The first reported occurrence of the brown marmorated stink bug in the United States came at Allentown, Pennsylvania in 2001, but they are suspected as having been there earlier. Since that time it has moved north and south into most states on the east coast and many states westward across the country. One means of dispersal, for example, has been travel trailers which serve as good overwintering shelters and move hundreds of miles. In North Carolina they were first detected in the Winston-Salem area in 2009.
This Asian stink bug feeds on a variety of hosts in the landscape including butterfly bush (Buddleia), pawlonia, hibiscus, zinnia, and sunflower, to name a few. They also attack fruit trees (ornamental or otherwise). They have potential to do damage to commercial apple, peach, soybean, cotton and other crops. In some areas of the country they are more numerous than the native green stink bug. They may inflict leaf and fruit damage from feeding with needle-like mouth parts.
Perhaps the biggest problem for homeowners is the overwintering behavior where the bugs may collect seeking shelter in homes and structures, similar to the multicolored Asian lady beetle. They don't harm people, but can give off an unpleasant odor when crushed or vacuumed. Appearance in houses begins about late September to October.
Adults are slightly larger than 1⁄2 inch. The overall coloring may vary from brown to gray. Distinguishing characteristics are the white and dark banding on the antennae on the next-to-last antennal segment, red eyes and ocelli, and black and white bands along the outer edges of the thorax. It has a smooth, untoothed shoulder. Though there one or two similar looking stink bugs, this is the only stink bug that aggregates in houses in large numbers.
Egg masses are laid in midsummer by the overwintered females. There are five nymphal stages that go through different colorations and markings. Each stage takes about one week. New adults emerge late summer, but don't move to overwintering areas for another month or two. We do not yet know if there can be two generations in North Carolina.
For damage on plants, the normal stink bug procedures should be effective depending upon which plant or fruit tree you may wish to protect. The North Carolina Agricultural Chemicals Manual has recommendations.
Outdoor chemical barriers sprayed on a house or structure containing a pyrethroid may be somewhat helpful, but the residual effectiveness of the chemical will be short. Creating a physical barrier to their entrance is the best preventative. Make sure window screens are in place and check around window air conditioning units.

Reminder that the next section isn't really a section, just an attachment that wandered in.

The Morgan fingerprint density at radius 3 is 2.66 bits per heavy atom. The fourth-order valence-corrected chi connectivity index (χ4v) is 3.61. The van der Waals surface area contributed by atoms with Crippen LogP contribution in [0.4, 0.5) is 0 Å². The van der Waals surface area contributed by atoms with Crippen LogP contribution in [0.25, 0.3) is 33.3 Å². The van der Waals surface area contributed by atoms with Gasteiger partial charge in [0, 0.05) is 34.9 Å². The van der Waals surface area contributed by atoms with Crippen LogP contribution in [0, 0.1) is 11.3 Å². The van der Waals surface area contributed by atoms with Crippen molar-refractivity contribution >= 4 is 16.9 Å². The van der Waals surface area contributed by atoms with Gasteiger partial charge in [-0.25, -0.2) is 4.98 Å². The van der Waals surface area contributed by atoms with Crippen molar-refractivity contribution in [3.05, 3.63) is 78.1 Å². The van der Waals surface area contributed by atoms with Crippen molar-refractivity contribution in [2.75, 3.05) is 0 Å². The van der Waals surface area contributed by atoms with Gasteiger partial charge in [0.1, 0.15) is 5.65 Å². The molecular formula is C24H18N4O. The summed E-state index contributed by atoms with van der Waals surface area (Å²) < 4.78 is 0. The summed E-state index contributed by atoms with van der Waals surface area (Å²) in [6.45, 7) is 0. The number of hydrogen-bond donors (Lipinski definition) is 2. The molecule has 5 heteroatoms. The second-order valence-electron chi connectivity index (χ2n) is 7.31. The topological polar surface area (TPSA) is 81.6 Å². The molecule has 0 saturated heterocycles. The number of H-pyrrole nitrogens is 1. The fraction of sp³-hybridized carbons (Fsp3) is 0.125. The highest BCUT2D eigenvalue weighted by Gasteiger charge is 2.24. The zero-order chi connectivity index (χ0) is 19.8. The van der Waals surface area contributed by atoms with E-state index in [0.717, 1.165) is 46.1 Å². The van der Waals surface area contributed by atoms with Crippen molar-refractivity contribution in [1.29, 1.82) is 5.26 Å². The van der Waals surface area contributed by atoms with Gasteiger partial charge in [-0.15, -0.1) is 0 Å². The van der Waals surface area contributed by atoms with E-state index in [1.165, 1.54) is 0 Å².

Barrier exclusion is the best control. Seal and caulk and areas that may give access to the wall or house. If this is not completely successful and stink bugs are entering the living quarters, seal or caulk around baseboards, window sills, and any points at which you may detect them coming into the structure. Aerosol foggers (flea bombs) are not generally suggested. They may kill some exposed bugs, but will not kill bugs in the wall, and the danger of fire hazard when using these products adds to the risk of their use. A handheld aerosol spray can product may be somewhat effective in spots where they routinely collect, but vacuuming is a pesticide-free alternative, though it may be a little more work. It may be best to use a piece of ladies' hose over the hose end and discard them soon after so the vacuum cleaner does not hold the stink, long after the bugs are gone. Some people use a dedicated shop vac so as not to impart the odor to their household vacuum cleaner. Currently, feeding and mating attractants are being tested.
- Adjust or install tight-fitting sweeps or thresholds at the bottom of exterior doors.
- Install weatherstripping around other parts of the doorframe.
- Seal utility openings where air conditioner pipes, phone, cable TV and other wires enter the foundation and siding. Holes can be plugged with caulk, cement, urethane foam, or copper mesh.
- Caulk around windows, doors, siding and fascia boards.
- Keep window screens in good condition and install insect screening behind attic gable vents.
- Oregon Identification Note Alert
- Brown Marmorated Stink Bug (University of Florida)
- Brown Marmorated Stink Bug (Penn State)
- NC State Extension Plant Pathology Publications
- NC State Horticultural Science Publications
- North Carolina Agricultural Chemicals Manual
For assistance with a specific problem, contact your local Cooperative Extension center.
Publication date: Sept. 1, 2009
Revised: Nov. 18, 2020
Recommendations for the use of agricultural chemicals are included in this publication as a convenience to the reader. The use of brand names and any mention or listing of commercial products or services in this publication does not imply endorsement by NC State University or N.C. A&T State University nor discrimination against similar products or services not mentioned. Individuals who use agricultural chemicals are responsible for ensuring that the intended use complies with current regulations and conforms to the product label. Be sure to obtain current information about usage regulations and examine a current product label before applying any chemical. For assistance, contact your local N.C. Cooperative Extension county center.
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